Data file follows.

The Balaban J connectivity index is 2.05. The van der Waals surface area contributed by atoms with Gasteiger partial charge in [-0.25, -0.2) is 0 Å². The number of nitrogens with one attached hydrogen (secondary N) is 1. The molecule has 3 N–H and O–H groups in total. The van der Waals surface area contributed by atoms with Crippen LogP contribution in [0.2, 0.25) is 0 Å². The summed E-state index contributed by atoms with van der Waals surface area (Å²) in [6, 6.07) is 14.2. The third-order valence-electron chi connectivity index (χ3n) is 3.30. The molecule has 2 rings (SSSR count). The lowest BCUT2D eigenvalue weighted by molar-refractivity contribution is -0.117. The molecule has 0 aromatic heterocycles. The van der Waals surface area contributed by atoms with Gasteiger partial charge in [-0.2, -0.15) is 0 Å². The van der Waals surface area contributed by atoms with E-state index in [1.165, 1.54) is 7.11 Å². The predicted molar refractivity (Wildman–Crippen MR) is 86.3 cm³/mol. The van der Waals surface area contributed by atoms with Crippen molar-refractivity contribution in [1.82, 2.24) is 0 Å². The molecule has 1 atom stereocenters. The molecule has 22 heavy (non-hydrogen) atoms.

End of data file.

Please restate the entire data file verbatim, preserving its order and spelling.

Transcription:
The Balaban J connectivity index is 2.05. The van der Waals surface area contributed by atoms with Gasteiger partial charge in [-0.25, -0.2) is 0 Å². The number of nitrogens with one attached hydrogen (secondary N) is 1. The molecule has 3 N–H and O–H groups in total. The van der Waals surface area contributed by atoms with Crippen LogP contribution in [0.2, 0.25) is 0 Å². The summed E-state index contributed by atoms with van der Waals surface area (Å²) in [6, 6.07) is 14.2. The third-order valence-electron chi connectivity index (χ3n) is 3.30. The molecule has 2 rings (SSSR count). The lowest BCUT2D eigenvalue weighted by molar-refractivity contribution is -0.117. The molecule has 0 aromatic heterocycles. The van der Waals surface area contributed by atoms with Gasteiger partial charge in [-0.2, -0.15) is 0 Å². The van der Waals surface area contributed by atoms with E-state index in [1.165, 1.54) is 7.11 Å². The predicted molar refractivity (Wildman–Crippen MR) is 86.3 cm³/mol. The van der Waals surface area contributed by atoms with Crippen molar-refractivity contribution in [1.82, 2.24) is 0 Å². The molecule has 1 atom stereocenters. The molecule has 22 heavy (non-hydrogen) atoms.